Getting Everyone Back Together Safely

Getting Everyone Back Together Safely

As lockdown measures start to ease, UK Scouts/SHQ are working with youth sector partners and other Government bodies to understand what a safe return to face to face Scouts may look like when the readiness level reduces from red.

A framework and set of guidance on how elements of face to face Scouts could take place and the safety measures we would need to take into account has been produced.

 You can also watch a webinar explaining more on how you can re-start Scouts. 

Please remember, face to face Scouts is still suspended as the readiness level for Scotland is still red – but this is guidance to help you prepare for a for a time where restrictions may ease enough to allow it. 

If you wish, you can review this guidance now and start to make local plans for how you would implement some face to face activities once the readiness level in the nation is reduced but please ensure you adhere to the guidance and the associated sign off processes BEFORE engaging young people in any indoor or outdoor face to face Scouting. In addition, please check with your Group/District about other local requirements e.g. who approves risk assessments.

However, please do not feel pressurised to take any action at this stage if you prefer not to.

We will continue to update you on advice given going forward.


Mike Treanor
Scouting Support Officer 

Appointments Advisory Committees Go Online During Lockdown

Appointments Advisory Committees Go Online During Lockdown

The advice from Gilwell is that we should continue to hold Appointment Advisory Committee (AAC) interviews for potential leaders and adult supporters during lockdown. We do need to attract and recruit new leaders despite the lull in face-to-face Scouting. And we are all now learning how to do Scouting in different ways because of the lockdown.

So AAC interviews can be done online, as has been successfully shown by the Craigalmond AAC.

Here’s some advice from Aileen Thomson, Chair of Craigalmond AAC, on how they did this.

Craigalmond, being a large District, often has a number of potential leaders and others needing to attend AAC meetings. We had three AAC meetings set up for March which all had to be cancelled for Covid 19 reasons. By mid-April we had 41 candidates needing to attend an AAC meeting and so we decided to try holding one online.

Here is what we did:

  • We set a date and booked that on Zoom.
  • Put together an AAC Panel – with a slight difference in that all had to have access to Zoom and we had one extra member to run a waiting room for participants.  (This would not need to be a member of the AAC team).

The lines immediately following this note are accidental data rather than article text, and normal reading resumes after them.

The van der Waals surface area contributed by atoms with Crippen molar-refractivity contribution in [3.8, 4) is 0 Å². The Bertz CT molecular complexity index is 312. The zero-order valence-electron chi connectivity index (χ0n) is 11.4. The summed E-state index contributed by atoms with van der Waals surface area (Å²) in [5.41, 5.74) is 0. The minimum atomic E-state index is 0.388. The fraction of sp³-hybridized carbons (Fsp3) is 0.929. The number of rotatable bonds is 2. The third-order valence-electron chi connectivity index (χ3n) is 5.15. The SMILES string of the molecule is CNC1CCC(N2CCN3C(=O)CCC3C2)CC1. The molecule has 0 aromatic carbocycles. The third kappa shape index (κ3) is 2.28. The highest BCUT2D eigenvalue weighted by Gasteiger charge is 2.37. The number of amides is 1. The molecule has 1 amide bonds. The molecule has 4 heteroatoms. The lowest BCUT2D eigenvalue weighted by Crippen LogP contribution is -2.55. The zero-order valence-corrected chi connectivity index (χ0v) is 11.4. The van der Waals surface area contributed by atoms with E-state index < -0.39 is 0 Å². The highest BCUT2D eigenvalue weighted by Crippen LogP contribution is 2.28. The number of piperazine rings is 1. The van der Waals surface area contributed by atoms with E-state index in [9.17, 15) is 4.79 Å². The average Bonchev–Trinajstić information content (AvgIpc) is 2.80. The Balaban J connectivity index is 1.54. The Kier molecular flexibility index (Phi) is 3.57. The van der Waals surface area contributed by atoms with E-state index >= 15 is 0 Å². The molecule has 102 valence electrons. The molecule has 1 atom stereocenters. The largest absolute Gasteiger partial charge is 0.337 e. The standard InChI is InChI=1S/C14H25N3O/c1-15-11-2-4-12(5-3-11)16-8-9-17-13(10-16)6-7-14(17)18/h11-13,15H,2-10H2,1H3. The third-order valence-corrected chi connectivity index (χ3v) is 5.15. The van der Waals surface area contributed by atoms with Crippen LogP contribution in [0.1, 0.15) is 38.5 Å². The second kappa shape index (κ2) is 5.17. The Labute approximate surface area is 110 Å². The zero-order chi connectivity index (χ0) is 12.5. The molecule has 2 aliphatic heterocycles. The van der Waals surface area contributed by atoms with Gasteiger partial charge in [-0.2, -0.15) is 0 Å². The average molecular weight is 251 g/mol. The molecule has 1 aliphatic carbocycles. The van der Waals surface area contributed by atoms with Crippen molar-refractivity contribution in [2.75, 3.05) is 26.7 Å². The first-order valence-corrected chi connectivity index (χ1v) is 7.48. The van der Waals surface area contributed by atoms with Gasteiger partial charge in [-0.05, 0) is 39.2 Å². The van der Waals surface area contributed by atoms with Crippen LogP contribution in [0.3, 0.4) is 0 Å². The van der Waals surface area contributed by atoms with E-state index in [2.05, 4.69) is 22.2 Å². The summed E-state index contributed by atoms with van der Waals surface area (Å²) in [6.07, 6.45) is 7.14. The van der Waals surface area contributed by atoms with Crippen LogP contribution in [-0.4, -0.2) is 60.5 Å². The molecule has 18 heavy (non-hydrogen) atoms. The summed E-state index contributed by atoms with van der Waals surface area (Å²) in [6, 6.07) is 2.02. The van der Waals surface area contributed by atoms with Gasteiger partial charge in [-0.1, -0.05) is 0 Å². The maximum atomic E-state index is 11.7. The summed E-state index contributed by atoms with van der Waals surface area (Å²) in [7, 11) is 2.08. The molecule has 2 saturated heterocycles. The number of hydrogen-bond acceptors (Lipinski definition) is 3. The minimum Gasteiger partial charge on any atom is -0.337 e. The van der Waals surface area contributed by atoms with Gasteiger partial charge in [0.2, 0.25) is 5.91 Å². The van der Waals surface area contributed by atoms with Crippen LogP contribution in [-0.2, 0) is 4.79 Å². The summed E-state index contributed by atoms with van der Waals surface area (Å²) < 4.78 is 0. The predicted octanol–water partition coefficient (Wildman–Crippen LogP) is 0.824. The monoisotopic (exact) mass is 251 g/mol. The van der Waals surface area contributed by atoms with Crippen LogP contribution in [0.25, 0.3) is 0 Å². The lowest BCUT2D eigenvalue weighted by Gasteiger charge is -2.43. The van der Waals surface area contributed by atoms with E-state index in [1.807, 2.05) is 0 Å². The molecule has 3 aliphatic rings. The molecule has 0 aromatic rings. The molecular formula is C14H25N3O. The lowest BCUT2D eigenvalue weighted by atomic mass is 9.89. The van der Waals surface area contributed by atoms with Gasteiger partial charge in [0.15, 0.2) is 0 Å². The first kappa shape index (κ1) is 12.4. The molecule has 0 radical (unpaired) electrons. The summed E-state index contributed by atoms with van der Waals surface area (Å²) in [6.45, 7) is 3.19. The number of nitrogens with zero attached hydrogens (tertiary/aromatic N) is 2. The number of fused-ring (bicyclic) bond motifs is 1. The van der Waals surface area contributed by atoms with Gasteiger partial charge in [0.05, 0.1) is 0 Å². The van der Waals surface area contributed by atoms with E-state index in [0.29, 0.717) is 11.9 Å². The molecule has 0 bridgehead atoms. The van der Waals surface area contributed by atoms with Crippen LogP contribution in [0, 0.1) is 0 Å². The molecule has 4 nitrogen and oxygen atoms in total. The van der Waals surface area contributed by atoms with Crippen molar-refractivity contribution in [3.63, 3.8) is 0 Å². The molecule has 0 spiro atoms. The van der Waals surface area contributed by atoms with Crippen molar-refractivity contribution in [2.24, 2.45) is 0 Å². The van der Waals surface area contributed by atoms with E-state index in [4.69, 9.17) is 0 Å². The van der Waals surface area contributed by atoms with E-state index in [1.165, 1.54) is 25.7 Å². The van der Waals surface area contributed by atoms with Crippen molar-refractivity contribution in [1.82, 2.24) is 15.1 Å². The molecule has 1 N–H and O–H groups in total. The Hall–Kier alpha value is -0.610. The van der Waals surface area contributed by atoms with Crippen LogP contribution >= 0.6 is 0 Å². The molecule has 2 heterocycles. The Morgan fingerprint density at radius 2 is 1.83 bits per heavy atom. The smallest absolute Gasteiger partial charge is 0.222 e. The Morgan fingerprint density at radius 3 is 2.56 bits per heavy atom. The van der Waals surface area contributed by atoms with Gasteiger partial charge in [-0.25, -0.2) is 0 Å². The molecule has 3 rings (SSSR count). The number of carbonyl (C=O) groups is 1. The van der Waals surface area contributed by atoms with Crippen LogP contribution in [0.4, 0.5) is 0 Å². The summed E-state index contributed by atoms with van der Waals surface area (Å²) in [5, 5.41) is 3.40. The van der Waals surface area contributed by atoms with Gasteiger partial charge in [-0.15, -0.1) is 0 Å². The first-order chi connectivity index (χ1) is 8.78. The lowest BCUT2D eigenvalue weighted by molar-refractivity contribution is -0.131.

• Set up a Doodle Poll for the times of the appointments on a first come first served basis.
  • Invites (including the Doodle Poll link) were sent out to possible participants (we only invited 12 for the original one as a trial) The six appointments filled quickly.  We used an updated version of our usual invite.
  • Confirmation was then sent to the six successful candidates with the link to the Zoom details.
  • The AAC panel were supplied with the names of the candidates, a potted version of the AI form, their PVG status and their training status to help with the interview.
  • Candidates joined the Zoom meeting at their allotted interview time and were held in the waiting room until the panel was ready for them. This helped with privacy.
  • After the interview, the AAC panel had its usual discussion and one member recorded the outcomes.

How did it go:

This all turned out to be successful and easier than we expected! And we have scheduled in more! We are also having discussions about using this method for some more AAC interviews in the future.

Candidates seem to appreciate we were trying to do something, and that they didn’t need to travel. The AAC panel members felt comfortable to ask all the appropriate questions. It was possibly harder to create a friendly atmosphere.

What did we learn:

We had allowed 20 minutes per interview as we felt they would be shorter than a face to face session. This proved wrong in fact – some were longer than normal as some candidates seem happy to talk to a screen! So, need to revert back to our usual 30 minutes.

The fourth person was crucial to run a waiting room, to stop the next candidate interrupting the current interview. It also allowed the three panel members to concentrate on doing the meeting and not worrying about the technology.

Needed someone with a Zoom licence to host meeting to stop having to re-join after 40 mins. Some Districts may have a member who can access Zoom. However, the Scout Association has done a deal with Zoom Pro for all to have access for the next few months – coming soon.

I would be happy to answer any questions. You can contact me at